President Joe Biden said the US was temporarily suspending operations at its embassy in Khartoum but remained committed to the Sudanese people, reiterating calls for a ceasefire that have so far gone largely unheeded.
"The belligerent parties must implement an immediate and unconditional ceasefire, allow unhindered humanitarian access, and respect the will of the people of Sudan," Biden said in a statement.
Reuters reports live TV feeds showed thick smoke still hanging over the capital, Khartoum, and its sister cities of Bahri and Ombdurman, as gunfire continued to ring out in some areas, a Reuters reporter said.
The fighting erupted in Khartoum and other parts of the country on 15 April, four years after long-ruling autocrat Omar al-Bashir was toppled during a popular uprising, and has killed more than 400 people.
It pits Sudan's army against the paramilitary Rapid Support Forces (RSF), who jointly staged a coup in 2021 but fell out during negotiations over a plan to form a civilian government and integrate the RSF into the armed forces.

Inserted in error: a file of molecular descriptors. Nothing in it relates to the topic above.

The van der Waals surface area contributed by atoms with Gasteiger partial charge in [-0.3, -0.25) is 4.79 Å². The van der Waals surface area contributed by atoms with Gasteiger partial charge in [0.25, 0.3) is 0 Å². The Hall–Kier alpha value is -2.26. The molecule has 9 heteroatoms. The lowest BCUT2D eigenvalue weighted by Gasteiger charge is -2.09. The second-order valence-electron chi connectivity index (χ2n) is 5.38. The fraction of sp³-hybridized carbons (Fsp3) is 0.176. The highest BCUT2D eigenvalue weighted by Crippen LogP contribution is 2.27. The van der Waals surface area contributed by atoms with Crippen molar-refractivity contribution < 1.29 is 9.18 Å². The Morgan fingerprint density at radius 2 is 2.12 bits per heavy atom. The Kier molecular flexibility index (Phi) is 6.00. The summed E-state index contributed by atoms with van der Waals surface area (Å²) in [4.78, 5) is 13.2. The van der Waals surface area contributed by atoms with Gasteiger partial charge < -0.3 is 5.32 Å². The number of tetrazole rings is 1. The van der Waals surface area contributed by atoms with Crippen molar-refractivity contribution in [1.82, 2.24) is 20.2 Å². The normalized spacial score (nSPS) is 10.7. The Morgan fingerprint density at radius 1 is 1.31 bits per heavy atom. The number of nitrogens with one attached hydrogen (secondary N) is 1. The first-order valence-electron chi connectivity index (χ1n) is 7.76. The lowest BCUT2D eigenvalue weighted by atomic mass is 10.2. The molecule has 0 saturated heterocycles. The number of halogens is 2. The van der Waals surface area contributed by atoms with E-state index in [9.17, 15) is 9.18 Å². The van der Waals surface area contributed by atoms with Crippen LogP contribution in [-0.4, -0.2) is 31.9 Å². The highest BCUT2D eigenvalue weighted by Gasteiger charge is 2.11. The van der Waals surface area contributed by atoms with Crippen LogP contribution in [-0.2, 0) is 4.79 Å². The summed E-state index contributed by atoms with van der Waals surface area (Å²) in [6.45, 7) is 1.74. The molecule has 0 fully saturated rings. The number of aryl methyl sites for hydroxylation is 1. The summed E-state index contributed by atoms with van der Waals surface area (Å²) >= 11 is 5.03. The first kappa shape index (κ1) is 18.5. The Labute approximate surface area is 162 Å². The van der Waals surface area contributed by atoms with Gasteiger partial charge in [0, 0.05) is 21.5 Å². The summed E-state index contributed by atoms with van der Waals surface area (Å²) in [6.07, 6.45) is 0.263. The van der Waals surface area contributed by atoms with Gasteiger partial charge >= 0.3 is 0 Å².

The army under Abdel Fattah al-Burhan and the RSF, headed by Mohamed Hamdan Dagalo, known as Hemedti, have failed to observe ceasefires agreed almost daily, including a three-day truce for the Muslim holiday of Eid al-Fitr, which began on Friday.
Intense fighting has continued around the army's headquarters in central Khartoum and the airport, which has been closed by the clashes, and over the past two days in Bahri, where the army has used troops on the ground as well as air strikes to try to push back the RSF.
The RSF said on Sunday that its forces were targeted by air strikes in Bahri's Kafouri district and that dozens were "killed and injured".
"We strongly condemn this treacherous behaviour, which is inconsistent with the declared commitment to the 72-hour truce," the RSF said in a statement.
People fleeing street battles between the forces of two rival Sudanese generals, wait with their belongings along a road in the southern part of Khartoum, on April 21, 2023. Photo: AFP